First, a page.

Experts: Proper instruction, safeguards help keep players safe

Max Hampton puts on his helmet in the Cardinals dugout before he takes his turn at bat Friday at Cosmo Field at Riverside Park.

Max Hampton puts on his helmet in the Cardinals dugout before he takes his turn at bat Friday at Cosmo Field at Riverside Park. Photo by Stephen Brooks.

Stories abound of children being hurt while playing summer sports like baseball, but local experts say the sports are actually relatively safe with proper safeguards.

photo

Red Sox Coach Doug Hunolt assists Tate Kirchner with the catcher’s equipment Friday evening at their machine-pitch baseball game at Cosmo Field. The Parks and Recreation department provides safety equipment to players in order to prevent injuries during play.

Dr. Jennifer Krause, a pediatrician with St. Mary’s Health Center, said a 2001 study by the American Academy of Pediatrics found baseball and softball to be “relatively safe sports and that catastrophic injuries are rare.”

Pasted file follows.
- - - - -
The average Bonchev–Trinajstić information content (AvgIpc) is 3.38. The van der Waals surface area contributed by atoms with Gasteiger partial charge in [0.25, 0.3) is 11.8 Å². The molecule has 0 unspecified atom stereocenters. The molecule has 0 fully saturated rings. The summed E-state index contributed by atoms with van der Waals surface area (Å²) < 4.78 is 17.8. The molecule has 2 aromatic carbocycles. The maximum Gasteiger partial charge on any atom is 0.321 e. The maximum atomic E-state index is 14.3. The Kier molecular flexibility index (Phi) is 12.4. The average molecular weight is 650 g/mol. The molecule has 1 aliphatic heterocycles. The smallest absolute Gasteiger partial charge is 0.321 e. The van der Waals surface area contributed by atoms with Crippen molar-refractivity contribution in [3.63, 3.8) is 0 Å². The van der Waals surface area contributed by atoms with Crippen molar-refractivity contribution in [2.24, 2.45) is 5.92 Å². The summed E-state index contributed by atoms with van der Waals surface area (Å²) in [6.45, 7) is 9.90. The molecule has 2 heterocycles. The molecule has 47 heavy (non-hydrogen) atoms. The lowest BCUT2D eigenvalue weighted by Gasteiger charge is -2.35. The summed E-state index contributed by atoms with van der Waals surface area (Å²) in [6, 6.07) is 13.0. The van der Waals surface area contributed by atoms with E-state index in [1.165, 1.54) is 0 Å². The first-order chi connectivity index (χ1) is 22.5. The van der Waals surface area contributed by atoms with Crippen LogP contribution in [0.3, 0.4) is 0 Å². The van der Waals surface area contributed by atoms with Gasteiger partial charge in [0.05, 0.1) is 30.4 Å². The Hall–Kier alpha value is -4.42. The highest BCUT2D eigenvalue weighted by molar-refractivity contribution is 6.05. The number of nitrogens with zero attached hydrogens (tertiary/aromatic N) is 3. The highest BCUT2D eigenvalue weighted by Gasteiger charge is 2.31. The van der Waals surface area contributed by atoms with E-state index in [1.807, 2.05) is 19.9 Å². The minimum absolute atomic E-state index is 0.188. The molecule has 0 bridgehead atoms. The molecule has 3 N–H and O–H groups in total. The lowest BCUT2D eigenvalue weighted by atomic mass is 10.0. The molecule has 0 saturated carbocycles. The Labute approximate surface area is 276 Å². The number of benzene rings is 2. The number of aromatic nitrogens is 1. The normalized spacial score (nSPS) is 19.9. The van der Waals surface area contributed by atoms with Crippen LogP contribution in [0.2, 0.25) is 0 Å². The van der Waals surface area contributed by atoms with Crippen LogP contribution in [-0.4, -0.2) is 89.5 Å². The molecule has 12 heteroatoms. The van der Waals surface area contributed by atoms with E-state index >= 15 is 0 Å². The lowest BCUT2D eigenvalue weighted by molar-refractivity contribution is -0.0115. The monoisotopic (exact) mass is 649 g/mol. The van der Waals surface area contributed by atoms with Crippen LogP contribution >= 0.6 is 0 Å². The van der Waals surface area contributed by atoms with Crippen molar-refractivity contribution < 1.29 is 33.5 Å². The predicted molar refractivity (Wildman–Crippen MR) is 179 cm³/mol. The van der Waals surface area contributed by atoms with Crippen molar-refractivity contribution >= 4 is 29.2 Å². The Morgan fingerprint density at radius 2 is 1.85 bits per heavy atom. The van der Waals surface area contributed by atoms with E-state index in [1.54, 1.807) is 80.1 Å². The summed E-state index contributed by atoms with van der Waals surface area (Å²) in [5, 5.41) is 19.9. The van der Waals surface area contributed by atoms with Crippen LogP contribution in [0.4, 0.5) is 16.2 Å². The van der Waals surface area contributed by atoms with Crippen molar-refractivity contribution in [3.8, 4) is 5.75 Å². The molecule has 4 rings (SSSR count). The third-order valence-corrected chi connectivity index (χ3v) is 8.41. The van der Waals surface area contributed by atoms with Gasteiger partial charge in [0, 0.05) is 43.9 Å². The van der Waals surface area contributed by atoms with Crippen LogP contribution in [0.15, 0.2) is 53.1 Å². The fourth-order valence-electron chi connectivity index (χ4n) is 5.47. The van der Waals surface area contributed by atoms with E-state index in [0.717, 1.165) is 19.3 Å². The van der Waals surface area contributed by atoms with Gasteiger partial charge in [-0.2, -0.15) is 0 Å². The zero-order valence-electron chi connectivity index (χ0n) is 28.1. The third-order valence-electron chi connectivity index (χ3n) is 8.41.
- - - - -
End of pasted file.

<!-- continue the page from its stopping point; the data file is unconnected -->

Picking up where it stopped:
“Overall incidence of injury in baseball is in two to eight percent of participants each year,” she said. “The most common acute injuries are bruises and scrapes, followed by fractures. Other injuries include sprains/strains, concussions, internal injuries and dental trauma.”

In an effort to reduce the risk of injury, children who participate in the Parks and Recreation baseball leagues are ....

Read additional details in our newspaper or e-Edition. Newspaper subscribers: Click on an e-Edition article and log in using your current account information at no extra charge. For e-edition help, e-mail circ@newstribune.com. Click here to purchase the full version of archived articles.

Comments

Use the comment form below to begin a discussion about this content.

Please review our Policies and Procedures before registering or commenting

News Tribune - comments